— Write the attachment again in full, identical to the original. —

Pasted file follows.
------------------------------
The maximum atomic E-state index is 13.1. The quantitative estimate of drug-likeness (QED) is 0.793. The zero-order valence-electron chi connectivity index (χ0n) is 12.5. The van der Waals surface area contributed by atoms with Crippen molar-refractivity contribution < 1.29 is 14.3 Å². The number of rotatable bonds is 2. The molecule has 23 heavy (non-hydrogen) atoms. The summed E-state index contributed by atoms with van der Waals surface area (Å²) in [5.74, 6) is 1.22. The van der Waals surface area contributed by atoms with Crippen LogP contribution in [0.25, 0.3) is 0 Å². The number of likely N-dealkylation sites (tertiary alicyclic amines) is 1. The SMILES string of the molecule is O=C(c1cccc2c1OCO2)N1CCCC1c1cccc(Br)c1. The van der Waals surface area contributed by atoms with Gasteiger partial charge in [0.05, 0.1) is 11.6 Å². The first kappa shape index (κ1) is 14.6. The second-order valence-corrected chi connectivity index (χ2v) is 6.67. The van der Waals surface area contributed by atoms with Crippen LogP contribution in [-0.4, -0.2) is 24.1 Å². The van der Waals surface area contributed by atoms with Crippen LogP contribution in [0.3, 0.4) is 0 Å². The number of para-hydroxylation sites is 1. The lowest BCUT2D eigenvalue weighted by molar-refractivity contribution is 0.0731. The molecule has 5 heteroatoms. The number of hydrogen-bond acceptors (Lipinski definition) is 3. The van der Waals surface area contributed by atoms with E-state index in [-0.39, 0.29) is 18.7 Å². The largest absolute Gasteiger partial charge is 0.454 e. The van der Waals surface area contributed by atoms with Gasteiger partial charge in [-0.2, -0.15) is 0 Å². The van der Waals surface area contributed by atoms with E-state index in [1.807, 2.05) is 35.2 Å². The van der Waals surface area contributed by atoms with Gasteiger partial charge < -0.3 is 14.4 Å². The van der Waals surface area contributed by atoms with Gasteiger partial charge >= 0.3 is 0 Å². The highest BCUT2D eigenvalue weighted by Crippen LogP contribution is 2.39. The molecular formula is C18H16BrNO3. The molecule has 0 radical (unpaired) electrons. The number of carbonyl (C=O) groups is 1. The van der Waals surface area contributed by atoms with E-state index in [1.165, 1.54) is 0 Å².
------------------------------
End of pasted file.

The maximum atomic E-state index is 13.1. The quantitative estimate of drug-likeness (QED) is 0.793. The zero-order valence-electron chi connectivity index (χ0n) is 12.5. The van der Waals surface area contributed by atoms with Crippen molar-refractivity contribution < 1.29 is 14.3 Å². The number of rotatable bonds is 2. The molecule has 23 heavy (non-hydrogen) atoms. The summed E-state index contributed by atoms with van der Waals surface area (Å²) in [5.74, 6) is 1.22. The van der Waals surface area contributed by atoms with Crippen LogP contribution in [0.25, 0.3) is 0 Å². The number of likely N-dealkylation sites (tertiary alicyclic amines) is 1. The SMILES string of the molecule is O=C(c1cccc2c1OCO2)N1CCCC1c1cccc(Br)c1. The van der Waals surface area contributed by atoms with Gasteiger partial charge in [0.05, 0.1) is 11.6 Å². The first kappa shape index (κ1) is 14.6. The second-order valence-corrected chi connectivity index (χ2v) is 6.67. The van der Waals surface area contributed by atoms with Crippen LogP contribution in [-0.4, -0.2) is 24.1 Å². The van der Waals surface area contributed by atoms with Crippen LogP contribution in [0.3, 0.4) is 0 Å². The number of para-hydroxylation sites is 1. The lowest BCUT2D eigenvalue weighted by molar-refractivity contribution is 0.0731. The molecule has 5 heteroatoms. The number of hydrogen-bond acceptors (Lipinski definition) is 3. The van der Waals surface area contributed by atoms with E-state index in [-0.39, 0.29) is 18.7 Å². The largest absolute Gasteiger partial charge is 0.454 e. The van der Waals surface area contributed by atoms with Gasteiger partial charge in [-0.2, -0.15) is 0 Å². The van der Waals surface area contributed by atoms with E-state index in [1.807, 2.05) is 35.2 Å². The van der Waals surface area contributed by atoms with Gasteiger partial charge < -0.3 is 14.4 Å². The van der Waals surface area contributed by atoms with Gasteiger partial charge >= 0.3 is 0 Å². The highest BCUT2D eigenvalue weighted by Crippen LogP contribution is 2.39. The molecular formula is C18H16BrNO3. The molecule has 0 radical (unpaired) electrons. The number of carbonyl (C=O) groups is 1. The van der Waals surface area contributed by atoms with E-state index in [1.165, 1.54) is 0 Å².